Physician's Inpatient Care also outsources its credentialing and managed care contracting to a woman who works out of her home for them and other physicians.
"It is such a hassle to get your transcripts sent," Harris says, "and this woman has all our data on her computer, so it's a lot easier for her to do it."
He notes that working with a home-based businessperson for this outsourcing function is acceptable because most of the paperwork is not time-sensitive.
"It's not something you need every day, so if her kid gets sick (or something else delays the paperwork), it's not a big deal." But for billing, Harris prefers a larger company with more people dedicated to his group's account.
Susan Goldberg, a practice management consultant with American Express Tax & Business Services, in Deerfield, Ill., says many physicians outsource their payroll, accounting, photocopying and collections functions. But she cautions that some billing companies don't want to do anything that involves a lot of paperwork, such as worker's compensation claims, which often involve attachments, manual rather than electronic claim filing, notes from doctors, operative reports and distribution of paperwork to several sources such as adjustors, case managers, the patient's employer and the insurance company.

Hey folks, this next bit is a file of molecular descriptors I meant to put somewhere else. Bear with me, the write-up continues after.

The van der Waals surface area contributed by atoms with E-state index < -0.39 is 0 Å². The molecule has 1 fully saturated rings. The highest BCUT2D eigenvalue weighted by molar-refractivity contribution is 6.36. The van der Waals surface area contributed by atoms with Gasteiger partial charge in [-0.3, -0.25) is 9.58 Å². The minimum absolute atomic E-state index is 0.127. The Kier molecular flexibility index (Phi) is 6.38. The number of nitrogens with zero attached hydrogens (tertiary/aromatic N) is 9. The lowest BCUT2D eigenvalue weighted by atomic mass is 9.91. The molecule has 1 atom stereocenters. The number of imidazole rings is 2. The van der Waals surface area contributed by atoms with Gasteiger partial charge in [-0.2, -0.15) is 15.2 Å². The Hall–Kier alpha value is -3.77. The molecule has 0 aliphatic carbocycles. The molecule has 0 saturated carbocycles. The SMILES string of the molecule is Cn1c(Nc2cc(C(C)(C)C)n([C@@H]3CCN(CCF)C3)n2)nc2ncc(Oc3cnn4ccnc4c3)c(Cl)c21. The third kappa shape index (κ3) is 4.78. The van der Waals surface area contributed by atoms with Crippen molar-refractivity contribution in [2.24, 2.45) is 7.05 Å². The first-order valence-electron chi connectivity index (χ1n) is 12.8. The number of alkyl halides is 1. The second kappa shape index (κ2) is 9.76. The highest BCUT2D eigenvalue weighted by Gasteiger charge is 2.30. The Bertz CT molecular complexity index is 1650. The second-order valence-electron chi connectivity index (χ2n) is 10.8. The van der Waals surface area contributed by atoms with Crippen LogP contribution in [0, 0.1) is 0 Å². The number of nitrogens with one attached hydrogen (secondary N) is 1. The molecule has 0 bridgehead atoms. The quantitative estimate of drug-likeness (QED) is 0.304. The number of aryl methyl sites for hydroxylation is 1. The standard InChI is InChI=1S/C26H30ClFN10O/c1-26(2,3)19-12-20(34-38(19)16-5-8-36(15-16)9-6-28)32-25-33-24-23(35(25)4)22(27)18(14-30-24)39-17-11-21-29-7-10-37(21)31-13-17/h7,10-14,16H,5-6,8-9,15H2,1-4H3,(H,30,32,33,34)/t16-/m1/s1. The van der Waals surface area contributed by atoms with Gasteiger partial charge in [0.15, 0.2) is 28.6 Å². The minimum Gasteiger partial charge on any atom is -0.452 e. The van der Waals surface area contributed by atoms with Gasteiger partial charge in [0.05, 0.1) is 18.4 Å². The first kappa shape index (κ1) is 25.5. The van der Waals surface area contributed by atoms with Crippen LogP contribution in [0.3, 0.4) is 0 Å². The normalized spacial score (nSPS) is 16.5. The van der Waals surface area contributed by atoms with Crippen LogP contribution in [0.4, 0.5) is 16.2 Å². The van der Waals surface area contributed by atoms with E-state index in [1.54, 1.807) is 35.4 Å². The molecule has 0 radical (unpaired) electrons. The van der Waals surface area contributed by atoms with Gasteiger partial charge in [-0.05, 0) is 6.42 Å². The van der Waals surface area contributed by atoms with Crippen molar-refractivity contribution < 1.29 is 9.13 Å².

Goldberg foresees more information technology being outsourced. "Some billing companies give physicians their software and then dial into the doctor's office to do their work," she explains. "This is attractive because if a physician decides to bring the work back in-house, they have control over the data."
Many physicians also use an application service provider (ASP), which is an outsourcer that can offer Web hosting, physician practice management software and other applications, such as billing software. Physicians can rent the technology from the ASP, which keeps costs down and ensures access to current technology.
"Even a group of 50 physicians is not able to track the human resources talent to set up, fix and tweak a state-of-the-art information system, and they shouldn't," says Lawrence Benson, president and CEO of Practice Partners, an ASP and outsource provider based in Toledo, Ohio. "It makes sense economically to outsource, especially billing. It is not a mission-critical process to the laying on of hands and treating of sick people, which is the core business of physicians."